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Bulge in concrete Kitchen floor

Postby claireandliam » Mon Dec 17, 2007 5:53 pm

Hi, we are buying our first house, a 1930's semi detached terrace. The kitchen is incredibly dated and not been updated since the house was built, and towards the back of the kitchen extension, in the middle of the floor, there is a crack in the lino, underwhich is a lump of concrete. We have had various opinions, however, none of which are able to suggest to us whether this is going to be a huge long term problem. the rest of the house is fine, however, if this could suggest subsidence we are reluctant to proceed with the purchase. Has anyone had a similar problem? Does anyone know whether if we were to rip out all of the extension and kitchen and replace there would be a problem reselling if there was subsidence? Thank you
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Postby john9159 » Mon Dec 24, 2007 11:18 pm

If you had subsidence this would have been identified in the survey.
You can look at the outside of the house for cracks in the brickwork which will appear stepped, usually with a noticable gap. This is referred to as settlement and not subsidence and does not, or should not, cause a bulge in the concrete floor, which has probably been there since the house was built.
Given the age of the house, there may not be a DPC under the floor, even if there is, this will be some way beneath the surface so grinding away the affected area is safe to do.
The down side is that this will lead to a tremendous amount of dust if done dry and will probably take an age given the hardness of the concrete.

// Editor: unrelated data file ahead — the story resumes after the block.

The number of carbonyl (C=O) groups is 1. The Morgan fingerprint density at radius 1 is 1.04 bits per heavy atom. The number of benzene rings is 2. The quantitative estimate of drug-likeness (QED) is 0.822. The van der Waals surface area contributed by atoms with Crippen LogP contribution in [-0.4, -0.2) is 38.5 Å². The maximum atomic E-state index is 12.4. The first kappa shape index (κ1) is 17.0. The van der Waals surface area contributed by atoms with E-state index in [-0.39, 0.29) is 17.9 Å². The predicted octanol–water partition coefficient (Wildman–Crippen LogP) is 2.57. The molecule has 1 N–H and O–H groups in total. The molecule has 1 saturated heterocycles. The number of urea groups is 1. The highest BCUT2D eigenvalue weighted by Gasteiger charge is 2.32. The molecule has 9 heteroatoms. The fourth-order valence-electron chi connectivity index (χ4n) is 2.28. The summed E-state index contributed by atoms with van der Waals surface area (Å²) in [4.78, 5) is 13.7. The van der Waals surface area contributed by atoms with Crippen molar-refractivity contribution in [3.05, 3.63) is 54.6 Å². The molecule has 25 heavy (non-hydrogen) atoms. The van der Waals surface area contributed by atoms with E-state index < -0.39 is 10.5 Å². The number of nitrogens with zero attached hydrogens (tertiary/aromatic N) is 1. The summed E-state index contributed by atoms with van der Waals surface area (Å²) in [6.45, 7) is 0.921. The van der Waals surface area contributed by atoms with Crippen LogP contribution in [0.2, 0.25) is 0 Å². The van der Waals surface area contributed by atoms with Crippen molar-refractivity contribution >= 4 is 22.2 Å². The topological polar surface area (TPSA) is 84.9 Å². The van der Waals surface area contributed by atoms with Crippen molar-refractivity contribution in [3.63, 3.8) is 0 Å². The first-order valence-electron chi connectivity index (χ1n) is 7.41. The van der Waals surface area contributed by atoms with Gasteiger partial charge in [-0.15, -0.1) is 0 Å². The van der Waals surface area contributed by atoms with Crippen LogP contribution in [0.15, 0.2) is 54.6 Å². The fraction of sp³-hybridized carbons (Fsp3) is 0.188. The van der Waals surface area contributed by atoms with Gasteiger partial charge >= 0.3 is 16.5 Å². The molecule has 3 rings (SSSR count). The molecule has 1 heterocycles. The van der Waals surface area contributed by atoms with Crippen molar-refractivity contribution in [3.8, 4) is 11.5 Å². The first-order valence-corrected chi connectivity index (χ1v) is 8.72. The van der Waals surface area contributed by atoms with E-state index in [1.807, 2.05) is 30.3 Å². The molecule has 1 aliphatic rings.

Have you considered a floating timber floor? This will involve raising the level of the floor but can give an improved appearance, given the right type of house.
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Postby htg engineer » Tue Jan 01, 2008 1:55 pm

Check with your surveyor, local authority and neighbours. For any floor heave problems in the area.

Sulphur attacks on concrete floors can be a very serious problem and cause problems with the whole building structure.

You tend to get this sort of problem with houses built in mining areas. Bore hole tests can be carried out, to determine whether there is high amounts of sulphur present.

If only a small are it can sometimes be dug out, sealed and the floor re-laid, if a bigger problem all concrete floors would have to come up. A DPC instralled and the floors re-laid. Not cheap.

It's best to find out what it is before purchasing - even if just for peace of mind.
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Postby miketr » Sat Jan 26, 2008 8:43 pm

Hi during the 30s and 60s it was common to use power station ash in concrete mix. This when it gets damp can be prone to sulphate attack this causes expansion and a breakdown of the concrete. The cure is replacement dig the old concrete and replace with new concrete protected by a damp course membrane.
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